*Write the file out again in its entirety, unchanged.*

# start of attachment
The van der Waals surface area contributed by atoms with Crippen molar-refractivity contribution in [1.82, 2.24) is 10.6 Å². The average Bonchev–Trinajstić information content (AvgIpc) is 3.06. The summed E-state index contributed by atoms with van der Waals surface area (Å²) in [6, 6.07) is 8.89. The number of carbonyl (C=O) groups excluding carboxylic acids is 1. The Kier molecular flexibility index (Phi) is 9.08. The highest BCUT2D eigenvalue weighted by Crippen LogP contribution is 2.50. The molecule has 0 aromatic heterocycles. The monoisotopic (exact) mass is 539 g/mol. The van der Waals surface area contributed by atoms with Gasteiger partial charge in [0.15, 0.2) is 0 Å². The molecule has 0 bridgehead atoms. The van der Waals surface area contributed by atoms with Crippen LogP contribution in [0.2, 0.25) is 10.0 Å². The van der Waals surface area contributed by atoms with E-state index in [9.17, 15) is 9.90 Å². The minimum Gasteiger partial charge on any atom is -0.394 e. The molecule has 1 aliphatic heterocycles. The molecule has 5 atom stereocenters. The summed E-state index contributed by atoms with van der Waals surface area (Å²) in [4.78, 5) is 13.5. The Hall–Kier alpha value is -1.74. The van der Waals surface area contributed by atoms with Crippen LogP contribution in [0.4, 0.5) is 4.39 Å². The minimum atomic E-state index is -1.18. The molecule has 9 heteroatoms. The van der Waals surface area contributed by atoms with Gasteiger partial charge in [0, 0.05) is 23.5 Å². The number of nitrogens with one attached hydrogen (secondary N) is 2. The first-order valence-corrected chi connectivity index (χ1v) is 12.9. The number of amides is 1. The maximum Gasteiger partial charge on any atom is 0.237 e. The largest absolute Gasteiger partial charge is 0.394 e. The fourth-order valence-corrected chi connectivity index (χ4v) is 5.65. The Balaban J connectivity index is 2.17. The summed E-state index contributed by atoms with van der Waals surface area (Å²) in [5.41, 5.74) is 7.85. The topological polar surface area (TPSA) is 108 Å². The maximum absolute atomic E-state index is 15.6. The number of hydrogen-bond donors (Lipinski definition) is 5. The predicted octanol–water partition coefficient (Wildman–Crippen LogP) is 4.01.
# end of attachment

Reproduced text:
The van der Waals surface area contributed by atoms with Crippen molar-refractivity contribution in [1.82, 2.24) is 10.6 Å². The average Bonchev–Trinajstić information content (AvgIpc) is 3.06. The summed E-state index contributed by atoms with van der Waals surface area (Å²) in [6, 6.07) is 8.89. The number of carbonyl (C=O) groups excluding carboxylic acids is 1. The Kier molecular flexibility index (Phi) is 9.08. The highest BCUT2D eigenvalue weighted by Crippen LogP contribution is 2.50. The molecule has 0 aromatic heterocycles. The monoisotopic (exact) mass is 539 g/mol. The van der Waals surface area contributed by atoms with Gasteiger partial charge in [0.15, 0.2) is 0 Å². The molecule has 0 bridgehead atoms. The van der Waals surface area contributed by atoms with Crippen LogP contribution in [0.2, 0.25) is 10.0 Å². The van der Waals surface area contributed by atoms with E-state index in [9.17, 15) is 9.90 Å². The minimum Gasteiger partial charge on any atom is -0.394 e. The molecule has 1 aliphatic heterocycles. The molecule has 5 atom stereocenters. The summed E-state index contributed by atoms with van der Waals surface area (Å²) in [4.78, 5) is 13.5. The Hall–Kier alpha value is -1.74. The van der Waals surface area contributed by atoms with Crippen LogP contribution in [0.4, 0.5) is 4.39 Å². The minimum atomic E-state index is -1.18. The molecule has 9 heteroatoms. The van der Waals surface area contributed by atoms with Gasteiger partial charge in [0, 0.05) is 23.5 Å². The number of nitrogens with one attached hydrogen (secondary N) is 2. The first-order valence-corrected chi connectivity index (χ1v) is 12.9. The number of amides is 1. The maximum Gasteiger partial charge on any atom is 0.237 e. The largest absolute Gasteiger partial charge is 0.394 e. The fourth-order valence-corrected chi connectivity index (χ4v) is 5.65. The Balaban J connectivity index is 2.17. The summed E-state index contributed by atoms with van der Waals surface area (Å²) in [5.41, 5.74) is 7.85. The topological polar surface area (TPSA) is 108 Å². The maximum absolute atomic E-state index is 15.6. The number of hydrogen-bond donors (Lipinski definition) is 5. The predicted octanol–water partition coefficient (Wildman–Crippen LogP) is 4.01.